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Collapse and recovery of marine fishes


Over-exploitation and subsequent collapse of marine fishes has focused attention on the ability of affected populations to recover to former abundance levels1,2,3 and on the degree to which their persistence is threatened by extinction4,5. Although potential for recovery has been assessed indirectly1, actual changes in population size following long-term declines have not been examined empirically. Here I show that there is very little evidence for rapid recovery from prolonged declines, in contrast to the perception that marine fishes are highly resilient to large population reductions6,7. With the possible exception of herring and related species that mature early in life and are fished with highly selective equipment, my analysis of 90 stocks reveals that many gadids (for example, cod, haddock) and other non-clupeids (for example, flatfishes) have experienced little, if any, recovery as much as 15 years after 45–99% reductions in reproductive biomass. Although the effects of overfishing on single species may generally be reversible1, the actual time required for recovery appears to be considerable. To exempt marine fishes from existing criteria used to assign extinction risk6,7 would be inconsistent with precautionary approaches to fisheries management and the conservation of marine biodiversity.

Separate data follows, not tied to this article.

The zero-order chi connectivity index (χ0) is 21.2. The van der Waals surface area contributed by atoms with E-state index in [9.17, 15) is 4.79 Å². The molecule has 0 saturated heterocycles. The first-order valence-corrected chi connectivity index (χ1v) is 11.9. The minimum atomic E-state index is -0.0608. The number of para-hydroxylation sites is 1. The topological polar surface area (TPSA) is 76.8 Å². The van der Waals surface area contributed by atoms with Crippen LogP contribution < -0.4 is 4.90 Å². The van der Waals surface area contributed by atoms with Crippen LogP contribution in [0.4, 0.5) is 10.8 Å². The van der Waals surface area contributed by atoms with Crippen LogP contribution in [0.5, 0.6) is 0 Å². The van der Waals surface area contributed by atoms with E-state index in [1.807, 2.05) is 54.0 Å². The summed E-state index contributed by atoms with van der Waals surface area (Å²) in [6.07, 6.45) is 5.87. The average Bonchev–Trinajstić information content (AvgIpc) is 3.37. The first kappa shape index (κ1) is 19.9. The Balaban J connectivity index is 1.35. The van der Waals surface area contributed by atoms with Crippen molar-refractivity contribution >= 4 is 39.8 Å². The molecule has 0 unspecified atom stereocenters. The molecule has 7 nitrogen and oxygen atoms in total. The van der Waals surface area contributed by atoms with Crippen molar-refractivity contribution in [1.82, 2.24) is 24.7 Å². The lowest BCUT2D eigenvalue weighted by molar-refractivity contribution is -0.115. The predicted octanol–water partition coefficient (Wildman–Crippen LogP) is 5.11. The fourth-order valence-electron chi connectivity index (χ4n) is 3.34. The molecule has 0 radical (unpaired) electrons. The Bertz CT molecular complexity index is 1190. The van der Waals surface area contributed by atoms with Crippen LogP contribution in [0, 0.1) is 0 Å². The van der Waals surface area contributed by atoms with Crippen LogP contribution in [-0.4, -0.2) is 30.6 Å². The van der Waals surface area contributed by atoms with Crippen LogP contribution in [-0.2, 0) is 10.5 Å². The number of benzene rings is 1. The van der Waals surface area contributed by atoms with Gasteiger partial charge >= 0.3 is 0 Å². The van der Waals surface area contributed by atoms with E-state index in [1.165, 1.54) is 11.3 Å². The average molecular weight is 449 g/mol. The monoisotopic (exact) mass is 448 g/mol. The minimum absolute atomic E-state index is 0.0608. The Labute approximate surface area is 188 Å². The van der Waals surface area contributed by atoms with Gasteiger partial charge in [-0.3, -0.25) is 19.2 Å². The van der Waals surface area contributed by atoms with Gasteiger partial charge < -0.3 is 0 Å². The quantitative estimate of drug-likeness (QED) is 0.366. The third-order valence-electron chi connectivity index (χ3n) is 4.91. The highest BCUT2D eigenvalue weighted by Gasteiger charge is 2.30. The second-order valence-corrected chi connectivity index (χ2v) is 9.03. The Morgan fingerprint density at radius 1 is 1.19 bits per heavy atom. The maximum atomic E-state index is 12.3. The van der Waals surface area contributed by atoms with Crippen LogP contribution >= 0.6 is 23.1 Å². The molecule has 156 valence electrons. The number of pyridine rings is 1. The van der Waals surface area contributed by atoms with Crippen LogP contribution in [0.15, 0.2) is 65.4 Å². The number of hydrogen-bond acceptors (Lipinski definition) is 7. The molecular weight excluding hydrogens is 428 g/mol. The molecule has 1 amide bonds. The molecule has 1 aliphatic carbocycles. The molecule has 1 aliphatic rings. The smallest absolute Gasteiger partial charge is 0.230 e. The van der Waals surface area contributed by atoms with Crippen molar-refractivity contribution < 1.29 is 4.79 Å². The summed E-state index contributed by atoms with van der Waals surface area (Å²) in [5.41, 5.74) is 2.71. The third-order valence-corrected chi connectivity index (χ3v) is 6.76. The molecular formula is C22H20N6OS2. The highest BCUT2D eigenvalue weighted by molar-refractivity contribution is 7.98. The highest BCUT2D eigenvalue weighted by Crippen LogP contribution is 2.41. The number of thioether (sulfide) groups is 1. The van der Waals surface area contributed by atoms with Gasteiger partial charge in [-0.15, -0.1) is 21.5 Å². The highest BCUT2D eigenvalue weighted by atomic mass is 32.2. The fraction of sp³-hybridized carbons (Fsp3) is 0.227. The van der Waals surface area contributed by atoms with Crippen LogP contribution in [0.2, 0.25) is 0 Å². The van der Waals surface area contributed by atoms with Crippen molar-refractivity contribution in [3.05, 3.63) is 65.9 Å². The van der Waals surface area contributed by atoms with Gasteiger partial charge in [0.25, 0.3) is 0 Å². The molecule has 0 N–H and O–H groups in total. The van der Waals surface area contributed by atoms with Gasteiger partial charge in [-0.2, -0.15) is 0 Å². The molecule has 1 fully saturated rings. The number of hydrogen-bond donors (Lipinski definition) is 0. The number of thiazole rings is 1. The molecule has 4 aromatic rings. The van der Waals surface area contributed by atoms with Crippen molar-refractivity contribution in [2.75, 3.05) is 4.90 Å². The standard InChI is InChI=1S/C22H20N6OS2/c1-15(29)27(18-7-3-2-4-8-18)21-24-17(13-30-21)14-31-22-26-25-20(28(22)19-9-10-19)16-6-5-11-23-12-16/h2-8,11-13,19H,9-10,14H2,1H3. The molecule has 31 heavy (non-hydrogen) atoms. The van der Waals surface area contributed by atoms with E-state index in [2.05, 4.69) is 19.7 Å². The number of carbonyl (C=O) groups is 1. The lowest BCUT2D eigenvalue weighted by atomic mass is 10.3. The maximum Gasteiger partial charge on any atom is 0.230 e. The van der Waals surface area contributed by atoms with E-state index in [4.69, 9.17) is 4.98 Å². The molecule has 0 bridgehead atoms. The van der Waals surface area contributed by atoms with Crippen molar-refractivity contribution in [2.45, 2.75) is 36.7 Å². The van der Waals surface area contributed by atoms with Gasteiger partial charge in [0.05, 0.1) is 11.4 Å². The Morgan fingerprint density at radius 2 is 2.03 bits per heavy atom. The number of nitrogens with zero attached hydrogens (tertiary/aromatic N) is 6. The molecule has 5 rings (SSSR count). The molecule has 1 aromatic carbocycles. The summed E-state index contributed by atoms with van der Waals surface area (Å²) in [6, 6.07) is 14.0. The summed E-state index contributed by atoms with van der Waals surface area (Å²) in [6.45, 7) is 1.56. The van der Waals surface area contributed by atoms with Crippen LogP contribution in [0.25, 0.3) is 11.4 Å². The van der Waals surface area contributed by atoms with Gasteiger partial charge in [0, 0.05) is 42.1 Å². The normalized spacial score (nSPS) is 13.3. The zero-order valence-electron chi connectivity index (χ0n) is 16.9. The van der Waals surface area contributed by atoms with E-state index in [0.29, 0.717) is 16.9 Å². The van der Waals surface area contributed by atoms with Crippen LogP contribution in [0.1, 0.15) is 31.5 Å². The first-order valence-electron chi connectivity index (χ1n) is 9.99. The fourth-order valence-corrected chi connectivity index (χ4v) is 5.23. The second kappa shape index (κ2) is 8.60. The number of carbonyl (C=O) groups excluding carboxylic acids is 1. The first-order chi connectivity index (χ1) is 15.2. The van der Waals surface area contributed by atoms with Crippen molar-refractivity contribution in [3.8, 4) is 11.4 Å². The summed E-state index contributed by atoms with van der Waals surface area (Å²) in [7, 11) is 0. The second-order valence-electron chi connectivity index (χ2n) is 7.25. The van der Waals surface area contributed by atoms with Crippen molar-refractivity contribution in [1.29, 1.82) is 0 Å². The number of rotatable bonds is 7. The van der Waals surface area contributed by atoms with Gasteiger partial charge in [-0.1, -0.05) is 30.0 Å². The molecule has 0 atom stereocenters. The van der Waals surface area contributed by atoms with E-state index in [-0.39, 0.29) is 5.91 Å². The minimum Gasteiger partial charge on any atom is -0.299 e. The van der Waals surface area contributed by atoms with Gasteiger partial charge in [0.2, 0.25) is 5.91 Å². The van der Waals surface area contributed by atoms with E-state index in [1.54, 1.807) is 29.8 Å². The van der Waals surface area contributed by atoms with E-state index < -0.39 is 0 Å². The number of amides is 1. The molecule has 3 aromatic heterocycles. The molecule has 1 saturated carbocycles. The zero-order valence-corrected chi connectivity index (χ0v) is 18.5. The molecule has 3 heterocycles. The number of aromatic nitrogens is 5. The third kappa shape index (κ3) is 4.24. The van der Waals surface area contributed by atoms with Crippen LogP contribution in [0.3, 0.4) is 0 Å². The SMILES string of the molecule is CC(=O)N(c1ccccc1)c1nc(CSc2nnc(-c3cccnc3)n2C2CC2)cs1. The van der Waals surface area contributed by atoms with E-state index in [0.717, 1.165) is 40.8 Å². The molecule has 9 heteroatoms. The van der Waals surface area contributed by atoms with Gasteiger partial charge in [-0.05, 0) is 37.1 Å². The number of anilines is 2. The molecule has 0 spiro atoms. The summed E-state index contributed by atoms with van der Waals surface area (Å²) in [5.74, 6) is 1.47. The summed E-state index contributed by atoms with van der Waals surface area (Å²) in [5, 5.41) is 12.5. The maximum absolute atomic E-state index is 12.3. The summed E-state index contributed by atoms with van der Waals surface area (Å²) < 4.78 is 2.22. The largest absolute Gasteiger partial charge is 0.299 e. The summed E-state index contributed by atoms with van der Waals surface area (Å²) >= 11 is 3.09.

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Figure 1: Bivariate association between population decline and subsequent population size for 90 marine fish stocks.
Figure 2: Population recovery within and among six families of marine fishes 5 (triangles), 10 (filled triangles) and 15 (stars) years after the greatest proportionate 15-year decline experienced by each stock.
Figure 3: Population recovery of marine fishes 10 (upper panel) and 15 years (lower panel) after the greatest proportionate 15-year decline experienced by each stock.


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This work was supported by a Natural Sciences and Engineering Research Council of Canada Research Grant. I thank B. Hall, I. McLaren, J. Shepherd and D. Swain for their helpful comments on previous versions of the manuscript.

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Correspondence to Jeffrey A. Hutchings.

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Hutchings, J. Collapse and recovery of marine fishes. Nature 406, 882–885 (2000).

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